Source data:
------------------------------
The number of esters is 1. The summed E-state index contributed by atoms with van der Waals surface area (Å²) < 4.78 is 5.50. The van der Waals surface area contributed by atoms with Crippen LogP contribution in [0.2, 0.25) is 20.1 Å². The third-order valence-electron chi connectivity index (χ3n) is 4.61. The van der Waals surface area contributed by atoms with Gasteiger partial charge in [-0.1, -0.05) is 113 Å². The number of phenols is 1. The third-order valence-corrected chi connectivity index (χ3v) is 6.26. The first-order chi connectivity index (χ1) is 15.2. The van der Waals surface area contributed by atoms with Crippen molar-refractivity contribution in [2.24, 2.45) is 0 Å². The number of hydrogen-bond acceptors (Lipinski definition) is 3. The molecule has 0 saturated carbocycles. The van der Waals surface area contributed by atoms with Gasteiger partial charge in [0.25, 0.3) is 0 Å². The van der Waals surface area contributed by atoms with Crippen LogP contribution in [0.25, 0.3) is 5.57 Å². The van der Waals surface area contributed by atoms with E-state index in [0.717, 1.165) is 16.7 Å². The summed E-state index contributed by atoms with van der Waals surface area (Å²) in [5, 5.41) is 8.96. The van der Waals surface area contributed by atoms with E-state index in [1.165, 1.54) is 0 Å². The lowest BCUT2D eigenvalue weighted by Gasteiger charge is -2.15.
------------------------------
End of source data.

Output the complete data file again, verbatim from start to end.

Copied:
The number of esters is 1. The summed E-state index contributed by atoms with van der Waals surface area (Å²) < 4.78 is 5.50. The van der Waals surface area contributed by atoms with Crippen LogP contribution in [0.2, 0.25) is 20.1 Å². The third-order valence-electron chi connectivity index (χ3n) is 4.61. The van der Waals surface area contributed by atoms with Gasteiger partial charge in [-0.1, -0.05) is 113 Å². The number of phenols is 1. The third-order valence-corrected chi connectivity index (χ3v) is 6.26. The first-order chi connectivity index (χ1) is 15.2. The van der Waals surface area contributed by atoms with Crippen molar-refractivity contribution in [2.24, 2.45) is 0 Å². The number of hydrogen-bond acceptors (Lipinski definition) is 3. The molecule has 0 saturated carbocycles. The van der Waals surface area contributed by atoms with Gasteiger partial charge in [0.25, 0.3) is 0 Å². The van der Waals surface area contributed by atoms with Crippen LogP contribution in [0.25, 0.3) is 5.57 Å². The van der Waals surface area contributed by atoms with E-state index in [0.717, 1.165) is 16.7 Å². The summed E-state index contributed by atoms with van der Waals surface area (Å²) in [5, 5.41) is 8.96. The van der Waals surface area contributed by atoms with E-state index in [1.165, 1.54) is 0 Å². The lowest BCUT2D eigenvalue weighted by Gasteiger charge is -2.15.